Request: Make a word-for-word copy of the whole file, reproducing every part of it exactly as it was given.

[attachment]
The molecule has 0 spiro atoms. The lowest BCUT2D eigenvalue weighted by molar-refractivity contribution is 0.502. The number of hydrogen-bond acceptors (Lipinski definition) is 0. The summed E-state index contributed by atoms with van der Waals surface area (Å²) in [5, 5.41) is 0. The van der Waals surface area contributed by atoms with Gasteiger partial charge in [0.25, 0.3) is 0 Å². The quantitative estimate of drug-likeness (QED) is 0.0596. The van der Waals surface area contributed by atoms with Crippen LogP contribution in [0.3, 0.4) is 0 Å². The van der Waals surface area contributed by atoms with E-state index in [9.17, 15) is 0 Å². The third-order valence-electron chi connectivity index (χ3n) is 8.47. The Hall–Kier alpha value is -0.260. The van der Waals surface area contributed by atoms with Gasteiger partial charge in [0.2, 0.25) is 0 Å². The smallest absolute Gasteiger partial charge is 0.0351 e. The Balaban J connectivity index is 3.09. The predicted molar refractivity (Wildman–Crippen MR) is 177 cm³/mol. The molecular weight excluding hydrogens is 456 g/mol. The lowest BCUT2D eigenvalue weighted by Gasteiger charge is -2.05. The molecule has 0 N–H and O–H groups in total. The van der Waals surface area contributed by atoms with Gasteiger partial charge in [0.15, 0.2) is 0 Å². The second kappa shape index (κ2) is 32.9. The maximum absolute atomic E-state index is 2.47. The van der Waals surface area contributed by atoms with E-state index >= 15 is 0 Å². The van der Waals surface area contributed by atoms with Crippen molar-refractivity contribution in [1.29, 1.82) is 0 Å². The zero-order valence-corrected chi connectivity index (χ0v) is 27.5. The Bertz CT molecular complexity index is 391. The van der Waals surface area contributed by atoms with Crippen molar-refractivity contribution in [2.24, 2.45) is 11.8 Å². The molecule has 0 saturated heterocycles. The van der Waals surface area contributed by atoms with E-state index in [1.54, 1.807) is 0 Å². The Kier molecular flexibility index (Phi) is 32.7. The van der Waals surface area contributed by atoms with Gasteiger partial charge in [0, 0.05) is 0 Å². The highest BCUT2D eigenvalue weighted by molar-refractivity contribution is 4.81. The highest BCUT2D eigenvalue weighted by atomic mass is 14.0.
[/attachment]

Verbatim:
The molecule has 0 spiro atoms. The lowest BCUT2D eigenvalue weighted by molar-refractivity contribution is 0.502. The number of hydrogen-bond acceptors (Lipinski definition) is 0. The summed E-state index contributed by atoms with van der Waals surface area (Å²) in [5, 5.41) is 0. The van der Waals surface area contributed by atoms with Gasteiger partial charge in [0.25, 0.3) is 0 Å². The quantitative estimate of drug-likeness (QED) is 0.0596. The van der Waals surface area contributed by atoms with Crippen LogP contribution in [0.3, 0.4) is 0 Å². The van der Waals surface area contributed by atoms with E-state index in [9.17, 15) is 0 Å². The third-order valence-electron chi connectivity index (χ3n) is 8.47. The Hall–Kier alpha value is -0.260. The van der Waals surface area contributed by atoms with Gasteiger partial charge in [0.2, 0.25) is 0 Å². The smallest absolute Gasteiger partial charge is 0.0351 e. The Balaban J connectivity index is 3.09. The predicted molar refractivity (Wildman–Crippen MR) is 177 cm³/mol. The molecular weight excluding hydrogens is 456 g/mol. The lowest BCUT2D eigenvalue weighted by Gasteiger charge is -2.05. The molecule has 0 N–H and O–H groups in total. The van der Waals surface area contributed by atoms with Gasteiger partial charge in [0.15, 0.2) is 0 Å². The second kappa shape index (κ2) is 32.9. The maximum absolute atomic E-state index is 2.47. The van der Waals surface area contributed by atoms with E-state index >= 15 is 0 Å². The van der Waals surface area contributed by atoms with Crippen molar-refractivity contribution in [1.29, 1.82) is 0 Å². The zero-order valence-corrected chi connectivity index (χ0v) is 27.5. The Bertz CT molecular complexity index is 391. The van der Waals surface area contributed by atoms with Crippen molar-refractivity contribution in [2.24, 2.45) is 11.8 Å². The molecule has 0 saturated heterocycles. The van der Waals surface area contributed by atoms with E-state index in [1.54, 1.807) is 0 Å². The Kier molecular flexibility index (Phi) is 32.7. The van der Waals surface area contributed by atoms with Gasteiger partial charge in [0, 0.05) is 0 Å². The highest BCUT2D eigenvalue weighted by molar-refractivity contribution is 4.81. The highest BCUT2D eigenvalue weighted by atomic mass is 14.0.